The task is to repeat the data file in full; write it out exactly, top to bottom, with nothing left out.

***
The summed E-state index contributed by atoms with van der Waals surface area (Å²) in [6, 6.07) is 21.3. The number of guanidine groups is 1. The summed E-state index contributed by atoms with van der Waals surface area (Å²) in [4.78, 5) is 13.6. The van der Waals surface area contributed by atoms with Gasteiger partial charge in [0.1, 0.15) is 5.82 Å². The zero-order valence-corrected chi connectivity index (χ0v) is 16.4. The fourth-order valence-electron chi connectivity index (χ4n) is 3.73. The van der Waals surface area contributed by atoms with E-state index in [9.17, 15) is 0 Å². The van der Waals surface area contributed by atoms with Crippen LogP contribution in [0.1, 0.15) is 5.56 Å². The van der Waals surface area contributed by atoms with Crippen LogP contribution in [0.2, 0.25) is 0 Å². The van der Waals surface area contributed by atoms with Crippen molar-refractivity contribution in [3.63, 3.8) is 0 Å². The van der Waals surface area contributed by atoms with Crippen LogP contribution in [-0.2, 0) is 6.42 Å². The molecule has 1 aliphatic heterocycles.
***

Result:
The summed E-state index contributed by atoms with van der Waals surface area (Å²) in [6, 6.07) is 21.3. The number of guanidine groups is 1. The summed E-state index contributed by atoms with van der Waals surface area (Å²) in [4.78, 5) is 13.6. The van der Waals surface area contributed by atoms with Gasteiger partial charge in [0.1, 0.15) is 5.82 Å². The zero-order valence-corrected chi connectivity index (χ0v) is 16.4. The fourth-order valence-electron chi connectivity index (χ4n) is 3.73. The van der Waals surface area contributed by atoms with E-state index in [9.17, 15) is 0 Å². The van der Waals surface area contributed by atoms with Crippen LogP contribution in [0.1, 0.15) is 5.56 Å². The van der Waals surface area contributed by atoms with Crippen LogP contribution in [0.2, 0.25) is 0 Å². The van der Waals surface area contributed by atoms with Crippen molar-refractivity contribution in [3.63, 3.8) is 0 Å². The van der Waals surface area contributed by atoms with Crippen LogP contribution in [-0.2, 0) is 6.42 Å². The molecule has 1 aliphatic heterocycles.